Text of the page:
Cavale giggled at the strange young man with a beard that emulated a Brillo pad, except it was a rusty orange. Standing before her in an oversized flannel shirt and baggy blue jeans, he seemed like a child dressed in his older brother’s clothing. Although he spoke to her, his glossy, glazed-over eyes seemed to stare at the lint on the lunch counter behind her in the student cafeteria. While he shifted his weight from one foot to the other and chatted about the commune where he lived, she sniffed whiffs of Patchouli oil emanating from his body.
“We give up everything we own,” he blabbered in a thin voice. “Everything belongs to the household, to The Movement. But if we don’t bring in enough cash from the flower shop and the health food store, The Movement provides us with enough to cover utilities.
Cavale tugged one her earlobes. “Who pays the rent?”
“That’s the beauty of it.” He grinned. “The Movement owns the house—so we don’t need to worry about rent.”
She quit tugging her earlobe and tilted her head. “Then all you do is go to school, raise veggies, and work part-time in those shops?” She leaned back and crossed her arms.
The kid shifted a notebook from his right arm to his left, plopped into the chair across from her, and leaned over the table. “We help the community, too.”
“Whatever’s needed. We help paint and repair old people’s houses, rake their yards, clean out their gutters and do minor repairs, that sort of thing.”
“Sounds interesting,” she lied then yawned without covering her mouth. Even if the group’s housing and working situation intrigued her, she wasn’t so sure about the community service. She didn’t like being around old people. They made her nervous. In fact, sometimes, they frightened her. She didn’t like having to raise her voice for them to hear her words, and she never knew what to say when they grumbled about their aches and pains.
The kid seemed oblivious to her yawn. He grinned. “Sometimes, we take poor kids to the circus.”
“That’s exciting.” Cavale smiled. “Very philanthropic.”
“That’s what we’re about.” He rubbed his nose. “I haven’t seen you around before. You just move here this semester?”
Suddenly, a glass door on the other side of the cafeteria flew open, and Cavale saw Jason lumber into the building. He stopped and scanned the entrance area and then seemed to stare toward the cafeteria. She worried he’d spot her in the sparsely populated cafeteria, so she slid down in her seat. She looked back at the kid, who watched her squirm. “Listen,” she whispered. “I need you to block me. That guy who just walked in is looking for me, and I can’t let him see me.”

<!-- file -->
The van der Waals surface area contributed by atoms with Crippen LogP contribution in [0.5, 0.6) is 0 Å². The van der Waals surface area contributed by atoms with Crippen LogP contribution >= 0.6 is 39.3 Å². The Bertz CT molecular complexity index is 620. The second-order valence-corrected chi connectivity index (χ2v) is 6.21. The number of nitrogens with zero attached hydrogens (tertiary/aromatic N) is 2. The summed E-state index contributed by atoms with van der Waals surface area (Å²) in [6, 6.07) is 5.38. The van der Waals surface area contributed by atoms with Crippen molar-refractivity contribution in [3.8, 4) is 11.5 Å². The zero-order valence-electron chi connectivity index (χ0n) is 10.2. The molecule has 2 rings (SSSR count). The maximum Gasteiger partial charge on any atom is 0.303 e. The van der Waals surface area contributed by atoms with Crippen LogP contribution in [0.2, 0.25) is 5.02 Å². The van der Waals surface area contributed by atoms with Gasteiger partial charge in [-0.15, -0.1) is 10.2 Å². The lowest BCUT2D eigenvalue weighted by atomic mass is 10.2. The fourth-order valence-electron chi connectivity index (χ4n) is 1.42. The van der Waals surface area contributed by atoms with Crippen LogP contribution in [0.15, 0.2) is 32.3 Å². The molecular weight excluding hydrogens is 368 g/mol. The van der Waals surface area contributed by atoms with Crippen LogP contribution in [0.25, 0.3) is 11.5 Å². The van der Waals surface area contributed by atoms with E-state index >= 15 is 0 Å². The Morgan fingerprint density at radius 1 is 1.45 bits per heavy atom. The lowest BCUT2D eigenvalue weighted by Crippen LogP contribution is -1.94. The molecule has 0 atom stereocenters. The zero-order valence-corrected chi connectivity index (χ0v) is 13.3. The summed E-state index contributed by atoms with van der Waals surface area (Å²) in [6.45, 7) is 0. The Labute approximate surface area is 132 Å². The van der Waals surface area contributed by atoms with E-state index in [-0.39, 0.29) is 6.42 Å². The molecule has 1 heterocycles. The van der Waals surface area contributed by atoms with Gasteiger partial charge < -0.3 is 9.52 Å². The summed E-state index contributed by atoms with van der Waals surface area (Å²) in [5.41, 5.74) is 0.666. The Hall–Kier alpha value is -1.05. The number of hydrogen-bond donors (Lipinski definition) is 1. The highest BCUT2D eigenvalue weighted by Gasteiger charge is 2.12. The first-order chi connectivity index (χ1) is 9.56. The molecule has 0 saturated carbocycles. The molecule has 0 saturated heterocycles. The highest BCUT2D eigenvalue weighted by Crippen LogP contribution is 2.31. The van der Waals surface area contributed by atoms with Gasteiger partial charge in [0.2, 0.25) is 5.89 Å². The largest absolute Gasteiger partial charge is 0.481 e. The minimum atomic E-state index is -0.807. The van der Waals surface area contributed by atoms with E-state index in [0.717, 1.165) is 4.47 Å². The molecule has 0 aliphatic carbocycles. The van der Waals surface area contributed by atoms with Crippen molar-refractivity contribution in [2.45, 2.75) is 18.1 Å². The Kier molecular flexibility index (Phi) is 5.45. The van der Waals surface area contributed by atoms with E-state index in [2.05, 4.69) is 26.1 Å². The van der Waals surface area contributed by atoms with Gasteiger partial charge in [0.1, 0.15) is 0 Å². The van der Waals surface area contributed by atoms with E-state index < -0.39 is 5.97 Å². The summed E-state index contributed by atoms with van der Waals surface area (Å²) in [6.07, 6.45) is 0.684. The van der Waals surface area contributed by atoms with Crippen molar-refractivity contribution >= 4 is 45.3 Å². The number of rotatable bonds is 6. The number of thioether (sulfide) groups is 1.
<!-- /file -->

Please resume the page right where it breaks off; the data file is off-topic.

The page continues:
The kid said nothing but stared intently at her. Then he blinked, grabbed one of her arms and tugged her away from the table. “If you need somewhere to hide, there’s an office around the corner.”
Darting a glance at Jason, she tried to hide behind the student as she held one of his hands and followed him. He whisked her out of the cafeteria, down a hall, and into a small, sparsely decorated office with two metal desks and a computer. The dull beige, nearly bare walls sported only posters of huge crowds surrounding an Asian man dressed in a white tuxedo with tails. He smiled and raised on hand above his head as if he were a priest blessing the people around him. On the tile floor, huge stacks of The Washington Lines lie in a corner, and here and there on the desktops, brochures about the Unification Church displayed photos of the same man in the posters.
Cavale felt her heart beat rapidly. Panting, she leaned against a wall.
“This is our campus office.” The kid shut the door.
Cavale took a deep breath and looked around the room. “I don’t see any health food.” She smiled.
The kid laughed. “We don’t sell that here.” He held out a hand. “And my name’s Rich. What’s yours?”